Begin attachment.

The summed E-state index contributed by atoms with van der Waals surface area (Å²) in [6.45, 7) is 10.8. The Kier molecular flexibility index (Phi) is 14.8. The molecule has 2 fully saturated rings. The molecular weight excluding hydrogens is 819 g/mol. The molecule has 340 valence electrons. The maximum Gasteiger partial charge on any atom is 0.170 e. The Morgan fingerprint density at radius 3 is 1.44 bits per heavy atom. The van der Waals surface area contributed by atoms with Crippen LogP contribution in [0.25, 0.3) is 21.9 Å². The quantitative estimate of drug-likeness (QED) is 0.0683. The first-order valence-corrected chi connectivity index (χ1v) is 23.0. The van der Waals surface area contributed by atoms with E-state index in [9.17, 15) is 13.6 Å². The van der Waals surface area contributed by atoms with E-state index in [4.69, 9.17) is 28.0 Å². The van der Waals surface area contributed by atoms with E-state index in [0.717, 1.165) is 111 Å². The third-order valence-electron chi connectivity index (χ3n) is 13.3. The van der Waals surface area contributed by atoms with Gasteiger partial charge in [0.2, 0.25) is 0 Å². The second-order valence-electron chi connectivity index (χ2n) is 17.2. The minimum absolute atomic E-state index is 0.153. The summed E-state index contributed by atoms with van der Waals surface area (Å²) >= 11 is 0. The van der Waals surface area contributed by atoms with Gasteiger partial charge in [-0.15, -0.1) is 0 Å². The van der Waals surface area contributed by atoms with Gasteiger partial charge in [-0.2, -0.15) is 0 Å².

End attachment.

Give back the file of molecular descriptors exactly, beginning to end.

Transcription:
The summed E-state index contributed by atoms with van der Waals surface area (Å²) in [6.45, 7) is 10.8. The Kier molecular flexibility index (Phi) is 14.8. The molecule has 2 fully saturated rings. The molecular weight excluding hydrogens is 819 g/mol. The molecule has 340 valence electrons. The maximum Gasteiger partial charge on any atom is 0.170 e. The Morgan fingerprint density at radius 3 is 1.44 bits per heavy atom. The van der Waals surface area contributed by atoms with Crippen LogP contribution in [0.25, 0.3) is 21.9 Å². The quantitative estimate of drug-likeness (QED) is 0.0683. The first-order valence-corrected chi connectivity index (χ1v) is 23.0. The van der Waals surface area contributed by atoms with E-state index in [9.17, 15) is 13.6 Å². The van der Waals surface area contributed by atoms with E-state index in [4.69, 9.17) is 28.0 Å². The van der Waals surface area contributed by atoms with E-state index in [0.717, 1.165) is 111 Å². The third-order valence-electron chi connectivity index (χ3n) is 13.3. The van der Waals surface area contributed by atoms with Gasteiger partial charge in [0.2, 0.25) is 0 Å². The second-order valence-electron chi connectivity index (χ2n) is 17.2. The minimum absolute atomic E-state index is 0.153. The summed E-state index contributed by atoms with van der Waals surface area (Å²) >= 11 is 0. The van der Waals surface area contributed by atoms with Gasteiger partial charge in [-0.15, -0.1) is 0 Å². The van der Waals surface area contributed by atoms with Gasteiger partial charge in [-0.2, -0.15) is 0 Å².